After over £200m of investment into an aged and lacking squad most fans expected to once again be competing for silverware. Instead, United have most recently suffered a 2-1 defeat to Norwich City at home, the first time ever that the Canaries have emerged victorious at Old Trafford, and United have slipped out of the top four leading into the tough Christmas period.
While United may not have the best squad in the league, there is a growing belief that van Gaal’s pedantic and conservative approach may be creating the impression that the team is worse than it really is. Both Memphis Depay and Anthony Martial are bright young talents, Bastian Schweinsteiger and Morgan Schneiderlin are the midfield reinforcements that United have craved since Roy Keane’s departure, and Chris Smalling has indicated he may be on of the best centre backs in the league. Oh, and they arguably have the best keeper in the league between the posts as well. Playing entertaining football is certainly not beyond these players, the experienced heads of Carrick and Schweinsteiger are indeed quite used to it, but this loss against Norwich all but confirms that the players are being held back – and it may possibly be van Gaal’s contribution standing in the way of a promising squad being allowed to flourish. Most fans have reached consensus that the players appear hesitant and are severely lacking confidence, neither of which are conducive to confident, attacking play.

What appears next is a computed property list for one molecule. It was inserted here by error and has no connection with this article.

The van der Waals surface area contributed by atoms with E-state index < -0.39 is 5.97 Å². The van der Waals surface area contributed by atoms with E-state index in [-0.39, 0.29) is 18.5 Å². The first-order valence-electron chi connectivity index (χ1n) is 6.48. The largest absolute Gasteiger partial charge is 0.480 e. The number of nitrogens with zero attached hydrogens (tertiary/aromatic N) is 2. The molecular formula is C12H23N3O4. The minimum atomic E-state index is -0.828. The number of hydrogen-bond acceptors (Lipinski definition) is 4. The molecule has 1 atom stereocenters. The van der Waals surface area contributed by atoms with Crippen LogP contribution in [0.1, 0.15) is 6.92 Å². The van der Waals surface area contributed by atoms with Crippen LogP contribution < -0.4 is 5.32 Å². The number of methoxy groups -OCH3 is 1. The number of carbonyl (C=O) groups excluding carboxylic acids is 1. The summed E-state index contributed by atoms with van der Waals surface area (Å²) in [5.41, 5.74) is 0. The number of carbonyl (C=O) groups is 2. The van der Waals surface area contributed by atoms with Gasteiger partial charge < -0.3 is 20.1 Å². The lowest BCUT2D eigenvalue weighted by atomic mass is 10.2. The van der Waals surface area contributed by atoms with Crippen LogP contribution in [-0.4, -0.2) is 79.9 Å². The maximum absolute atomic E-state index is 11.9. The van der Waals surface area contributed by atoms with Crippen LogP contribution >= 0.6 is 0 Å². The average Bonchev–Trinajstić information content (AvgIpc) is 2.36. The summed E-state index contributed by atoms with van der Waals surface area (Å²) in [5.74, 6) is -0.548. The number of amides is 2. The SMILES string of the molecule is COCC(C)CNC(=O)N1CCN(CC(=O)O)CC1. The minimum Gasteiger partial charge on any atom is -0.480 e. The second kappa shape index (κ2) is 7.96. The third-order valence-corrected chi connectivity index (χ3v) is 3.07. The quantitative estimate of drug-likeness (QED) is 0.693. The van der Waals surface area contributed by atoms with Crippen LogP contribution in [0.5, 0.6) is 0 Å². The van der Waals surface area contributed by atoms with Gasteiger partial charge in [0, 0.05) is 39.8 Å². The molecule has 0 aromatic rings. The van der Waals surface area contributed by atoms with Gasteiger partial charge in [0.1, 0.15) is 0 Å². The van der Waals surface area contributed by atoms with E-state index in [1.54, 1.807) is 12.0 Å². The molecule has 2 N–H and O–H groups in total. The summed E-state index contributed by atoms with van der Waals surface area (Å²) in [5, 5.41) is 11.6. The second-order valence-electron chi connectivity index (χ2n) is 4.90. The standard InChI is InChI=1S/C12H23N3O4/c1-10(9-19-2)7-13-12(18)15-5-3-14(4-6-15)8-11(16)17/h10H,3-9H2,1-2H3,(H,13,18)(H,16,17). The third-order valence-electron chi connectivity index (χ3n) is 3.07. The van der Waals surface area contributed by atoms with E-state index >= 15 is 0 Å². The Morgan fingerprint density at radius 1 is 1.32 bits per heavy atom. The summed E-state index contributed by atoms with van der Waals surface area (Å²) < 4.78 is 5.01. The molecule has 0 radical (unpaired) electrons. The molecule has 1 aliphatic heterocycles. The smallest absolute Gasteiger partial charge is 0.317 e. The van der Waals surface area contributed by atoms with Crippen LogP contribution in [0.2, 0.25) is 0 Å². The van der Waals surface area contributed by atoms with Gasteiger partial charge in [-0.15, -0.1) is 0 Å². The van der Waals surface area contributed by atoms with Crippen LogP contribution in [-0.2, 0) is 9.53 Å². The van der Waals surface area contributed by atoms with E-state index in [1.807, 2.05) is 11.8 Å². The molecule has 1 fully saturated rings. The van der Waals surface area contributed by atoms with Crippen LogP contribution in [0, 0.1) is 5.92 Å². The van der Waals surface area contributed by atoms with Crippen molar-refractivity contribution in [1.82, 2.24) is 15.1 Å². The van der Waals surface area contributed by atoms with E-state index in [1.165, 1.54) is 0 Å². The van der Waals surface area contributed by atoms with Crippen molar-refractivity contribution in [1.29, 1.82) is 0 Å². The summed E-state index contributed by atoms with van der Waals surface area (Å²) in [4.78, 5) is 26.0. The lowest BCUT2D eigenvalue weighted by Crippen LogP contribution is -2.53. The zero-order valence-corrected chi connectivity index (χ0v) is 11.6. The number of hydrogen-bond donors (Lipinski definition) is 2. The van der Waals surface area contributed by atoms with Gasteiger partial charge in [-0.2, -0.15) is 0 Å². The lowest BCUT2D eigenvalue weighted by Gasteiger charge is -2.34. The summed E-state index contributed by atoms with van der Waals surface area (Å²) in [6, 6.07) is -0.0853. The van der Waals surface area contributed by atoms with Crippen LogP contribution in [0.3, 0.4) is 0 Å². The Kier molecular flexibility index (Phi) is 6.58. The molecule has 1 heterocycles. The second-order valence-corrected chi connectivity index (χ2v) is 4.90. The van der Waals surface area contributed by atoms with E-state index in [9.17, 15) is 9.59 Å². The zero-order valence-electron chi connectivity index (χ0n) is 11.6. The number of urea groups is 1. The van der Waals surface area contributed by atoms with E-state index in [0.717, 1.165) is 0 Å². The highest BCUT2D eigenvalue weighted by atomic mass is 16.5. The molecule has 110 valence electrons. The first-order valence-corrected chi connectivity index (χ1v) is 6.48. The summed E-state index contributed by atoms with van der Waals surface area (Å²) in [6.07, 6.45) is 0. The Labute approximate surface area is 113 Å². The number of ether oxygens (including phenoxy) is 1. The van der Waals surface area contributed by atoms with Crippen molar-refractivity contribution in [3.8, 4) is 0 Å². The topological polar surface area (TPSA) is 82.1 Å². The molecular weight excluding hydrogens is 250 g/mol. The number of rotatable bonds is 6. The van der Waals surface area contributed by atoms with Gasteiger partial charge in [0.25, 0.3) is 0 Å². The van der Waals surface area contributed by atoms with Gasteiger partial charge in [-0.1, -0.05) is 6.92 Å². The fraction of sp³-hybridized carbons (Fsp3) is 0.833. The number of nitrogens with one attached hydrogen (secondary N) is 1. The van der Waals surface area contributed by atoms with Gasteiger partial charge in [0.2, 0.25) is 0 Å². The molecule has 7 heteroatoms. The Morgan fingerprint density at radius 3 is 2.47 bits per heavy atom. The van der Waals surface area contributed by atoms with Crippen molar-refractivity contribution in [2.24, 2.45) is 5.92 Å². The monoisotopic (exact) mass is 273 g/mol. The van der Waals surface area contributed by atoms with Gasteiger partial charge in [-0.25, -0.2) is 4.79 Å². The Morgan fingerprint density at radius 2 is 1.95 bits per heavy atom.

Although van Gaal has a contract that runs until the end of the 16/17 season, there are extraneous variables that could tempt the Manchester United board into cutting his stay short. José Mourinho’s recent departure from Chelsea means he’s immediately available, and he has indicated he intends to step back into management as soon as he can. Additionally, another talented young manager in Pep Guardiola has announced he will part ways with German giants Bayern Munich at the end of this season. Guardiola and Mourinho are two of the most talented managers in the modern game, winning two Champions League trophies each in the last decade. Any ambitious club will sit up and take notice if their services become available and United should follow suit if they intend to get back to the top.